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Last spring, Rob Lipic was looking forward to trying a new route for an 80-mile bicycle trip from his Forsyth home to his parents’ house at Lake Bloomington.

An avid cyclist, Lipic rides every chance he gets — usually three or four times a week.

“This was my first time on this route,” he said.

He was riding north on the LeRoy-Lexington blacktop when he came to an intersection. He stopped behind a van and remembers looking left and right and thinking he would go straight when it was his turn.

“My next memory is the EMTs standing over me,” said Lipic, a Bloomington-Normal native who is a State Farm Insurance Cos. agent in Decatur.

What Lipic doesn’t remember is being hit from behind by an SUV. The McLean County sheriff’s report said the driver didn’t even slow down. Lipic was thrown onto the hood of the SUV and his head hit the windshield. His body then flew into the air before becoming lodged under the vehicle.  

“One wheel was over my thigh and the car was leaking antifreeze onto my leg causing burns,” he said, adding he had to have surgery for a herniated disk; some injuries that required stitches and got road rash.

But, he said, “I’ve been very blessed.  I’m back on my bike. I’ve been released to do all activities.  I’m doing really, really well.  My helmet saved my life.”

The driver of the SUV was charged with aggravated driving under the influence in an accident that caused bodily harm.

With the arrival of warmer weather, avid cyclists like Lipic are attracted to rural roads for a variety reasons, said Erik Rankin, a McLean County Board member and head trainer and owner of Grim Reaper Fitness that offers triathlon coaching and training.

“County roads for the most part are wide open and have the least amount of traffic,” said Rankin.  “They also have the least amount of stop signs so you can actually ride.”

But he also knows there are drawbacks.

“Vehicles drive at higher speeds and if somebody does get hit, it’s almost always catastrophic,” Rankin said. “A lot of motorists have a sense of entitlement — that they own the streets and runners and cyclists shouldn’t be on the street.”

McLean County Sheriff Mike Emery said it’s actually the opposite — vehicles must share the road with cyclists and there are state laws that specify distances that must be obeyed.

“Cars are required to keep a 3-foot distance between the cyclist and the car when passing,” Emery said. “It’s their (the vehicle driver’s) responsibility to slow down.”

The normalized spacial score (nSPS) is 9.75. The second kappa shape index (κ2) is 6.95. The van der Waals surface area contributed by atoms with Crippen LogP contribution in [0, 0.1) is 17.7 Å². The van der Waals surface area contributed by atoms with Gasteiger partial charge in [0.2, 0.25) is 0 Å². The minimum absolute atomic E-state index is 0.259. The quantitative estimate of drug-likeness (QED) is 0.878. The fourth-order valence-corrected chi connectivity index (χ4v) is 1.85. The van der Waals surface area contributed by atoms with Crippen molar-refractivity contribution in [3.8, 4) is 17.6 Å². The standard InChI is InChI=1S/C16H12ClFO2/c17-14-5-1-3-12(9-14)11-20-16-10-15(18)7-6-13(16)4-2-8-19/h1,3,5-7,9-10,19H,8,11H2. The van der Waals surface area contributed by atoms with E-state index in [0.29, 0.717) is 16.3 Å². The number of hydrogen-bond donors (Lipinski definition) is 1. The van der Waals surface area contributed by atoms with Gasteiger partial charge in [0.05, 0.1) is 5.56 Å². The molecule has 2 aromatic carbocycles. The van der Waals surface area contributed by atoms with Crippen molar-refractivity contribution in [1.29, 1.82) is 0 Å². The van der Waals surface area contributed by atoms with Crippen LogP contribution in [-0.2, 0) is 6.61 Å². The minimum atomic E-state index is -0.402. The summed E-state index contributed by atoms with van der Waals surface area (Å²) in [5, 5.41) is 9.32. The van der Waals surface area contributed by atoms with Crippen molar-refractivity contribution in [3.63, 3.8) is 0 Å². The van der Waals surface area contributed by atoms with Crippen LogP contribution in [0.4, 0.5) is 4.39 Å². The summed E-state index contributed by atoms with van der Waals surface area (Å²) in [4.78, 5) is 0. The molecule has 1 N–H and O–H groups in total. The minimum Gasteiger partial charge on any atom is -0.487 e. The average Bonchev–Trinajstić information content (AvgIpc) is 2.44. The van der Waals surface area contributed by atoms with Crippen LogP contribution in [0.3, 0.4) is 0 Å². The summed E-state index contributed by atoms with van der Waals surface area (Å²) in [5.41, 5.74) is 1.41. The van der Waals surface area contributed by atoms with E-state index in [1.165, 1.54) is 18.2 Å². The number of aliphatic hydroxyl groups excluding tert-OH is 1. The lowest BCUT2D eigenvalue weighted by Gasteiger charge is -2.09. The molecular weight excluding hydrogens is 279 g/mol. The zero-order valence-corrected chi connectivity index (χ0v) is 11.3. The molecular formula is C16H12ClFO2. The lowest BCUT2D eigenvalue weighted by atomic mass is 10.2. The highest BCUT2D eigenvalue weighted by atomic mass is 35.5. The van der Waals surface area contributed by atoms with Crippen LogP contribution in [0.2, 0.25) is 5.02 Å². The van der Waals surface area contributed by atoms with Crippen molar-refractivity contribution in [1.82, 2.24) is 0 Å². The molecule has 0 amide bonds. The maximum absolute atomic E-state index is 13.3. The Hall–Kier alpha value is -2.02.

But cyclists also must follow the rules of the road.

“County roads weren’t constructed for this massive surge of bikes,” Emery said. “Most county blacktops are two lanes and there are no shoulders.”

When you mix that with impatient motorists, it can end up getting nasty. Twin City cyclist Alfonso Reyes has first-hand knowledge of that.

Reyes, a member of the Bloomington Cycle racing team, was riding with about six others on a country road east of the Twin Cities recently when a vehicle traveling more than 50 mph drove by.

“He was honking his horn and got really, really close,” he said.  “It scared the heck out of us.”

Reyes said some in his group made an obscene gesture directed at the driver, and about four or five miles later near the LeRoy/Lexington blacktop, the driver was in the middle of the road waiting for the cyclists. An argument started. The driver maintained the cyclists shouldn’t ride two abreast; the group said not only did they have that right, the driver was required to leave the 3-foot distance when passing them.

“I’ve been doing this for 40 years,” Reyes said. “I’m 52; I know the rules of the road.”

Cyclist Axel Jimenez was obeying the rules of the road when his bicycle was clipped by a car last fall on Old Route 66.

“I was as far right as you could go,” he said.  

The car came from behind and was so close to Jimenez, his arm broke the passenger side window.  Jimenez was thrown and his head hit the pavement.

“My helmet nearly cracked,” he said.

He spent six days in the hospital and had to have back surgery.  He said the first month was horrible; the second, awful.  Then it went to bad, decent and finally OK.

“I’m doing much better,” he said, adding he still has a lot of tightness in his back.  While he used do a weekly, 14-mile bicycle ride, he’s only been on a bike about 60 seconds since the accident.

Jimenez said his group of cyclists traveled about 20 mph, “So you don’t want us on the (Constitution) trail. It’s very reasonable for the road to be shared. Cyclists have the right to the road.”

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